Tony Pigott

Last updated

Tony Pigott
Personal information
Full nameAnthony Charles Shackleton Pigott
Born (1958-06-04) 4 June 1958 (age 61)
Fulham, London, England
BattingRight-hand bat
BowlingRight-arm fast-medium
International information
National side
Career statistics
Competition Tests First-class
Runs scored124841
Batting average 12.0019.28
Top score8*104*
Balls bowled10238053
Wickets 2672
Bowling average 37.5030.99
5 wickets in innings 26
10 wickets in match2
Best bowling2/757/74
Catches/stumpings /121/

Tony Pigott (born Anthony Charles Shackleton Pigott, 4 June 1958 in Fulham, London), [1] was educated at Harrow School and is a former English cricketer, who played in one Test for England in 1984, when he was called up as an emergency replacement in New Zealand. He was playing provincial cricket there at the time of an injury crisis, although according to Martin Williamson of Cricinfo, Pigott "would not have been high in the selectors' minds". [2] [3]


At that time, Pigott was a fast bowler of some promise, playing in Wellington, New Zealand, for experience during the traditional winter's break from the domestic game in his homeland. Pigott was due to get married, and the surprise call-up meant he had to postpone his wedding to represent his country. [4] Pigott got off to a good start, taking a New Zealand wicket with only his seventh delivery. However, with a depleted side, England were twice bowled out for less than 100, and lost the match within twelve hours of actual playing time. [1]

Pigott played first-class cricket for Sussex and later for Surrey. His initial three first-class wickets in 1978, came courtesy of a hat-trick for Sussex against Surrey. [5] However, his career became blighted by back injuries and petered out altogether after his move to play for Surrey. In total, he took 672 first-class wickets at marginally under 31 each. His top score was 104 not out, his only first-class ton. After turning to coaching Surrey's second XI, he returned as Chief Executive at Sussex following an acrimonious coup."I'm a Sussex boy and it horrifies me to see the club in such a state with no one prepared to take the blame for it," added Pigott. [6]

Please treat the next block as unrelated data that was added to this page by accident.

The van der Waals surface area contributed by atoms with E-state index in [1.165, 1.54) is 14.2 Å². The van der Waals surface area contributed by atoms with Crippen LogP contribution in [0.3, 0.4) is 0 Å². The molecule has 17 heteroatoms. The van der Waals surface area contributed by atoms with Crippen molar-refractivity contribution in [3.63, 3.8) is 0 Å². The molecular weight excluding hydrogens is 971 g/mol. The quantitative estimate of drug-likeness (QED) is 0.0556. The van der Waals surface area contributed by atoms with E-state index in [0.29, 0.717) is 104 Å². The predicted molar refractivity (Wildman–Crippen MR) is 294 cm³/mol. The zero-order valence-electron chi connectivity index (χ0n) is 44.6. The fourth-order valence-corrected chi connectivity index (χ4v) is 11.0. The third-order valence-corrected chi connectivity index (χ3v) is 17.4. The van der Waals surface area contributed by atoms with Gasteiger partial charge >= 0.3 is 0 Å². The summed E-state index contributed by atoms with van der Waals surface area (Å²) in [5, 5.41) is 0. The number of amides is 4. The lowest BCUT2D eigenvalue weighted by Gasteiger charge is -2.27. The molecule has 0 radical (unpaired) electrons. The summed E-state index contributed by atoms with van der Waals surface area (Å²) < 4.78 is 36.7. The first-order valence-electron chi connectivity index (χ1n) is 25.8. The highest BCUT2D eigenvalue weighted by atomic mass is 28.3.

He became unhappy with the vagaries of his responsibilities, and resigned for personal reasons in 1999. [7]

See also

Related Research Articles

Richard Hadlee New Zealand cricketer

Sir Richard John Hadlee is a New Zealand former cricketer, regarded as one of the greatest fast bowlers and all-rounders in cricketing history.

Andrew Caddick English cricketer

Andrew Richard Caddick is a former cricketer who played for England as a fast bowler in Tests and ODIs. At 6 ft 5in, Caddick was a successful bowler for England for a decade, taking 13 five-wicket hauls in Test matches. He spent his entire English domestic first-class cricket career at Somerset County Cricket Club, and then played one Minor Counties match for Wiltshire in 2009.

Mushtaq Ahmed (cricketer) Pakistani cricketer

Mushtaq Ahmed Malik is a Pakistani cricket coach and former cricketer who currently acts as the spin bowling coach for the West Indies cricket team. A leg break googly bowler, at his peak he was described as being one of the best three wrist-spinners in the world. In an international career that spanned from 1990 until 2003, he claimed 185 wickets in Test cricket and 161 in One Day Internationals. He was at his most prolific internationally between 1995 and 1998, but his most successful years were as a domestic player for Sussex in the early 2000s.

Shane Bond New Zealand cricketer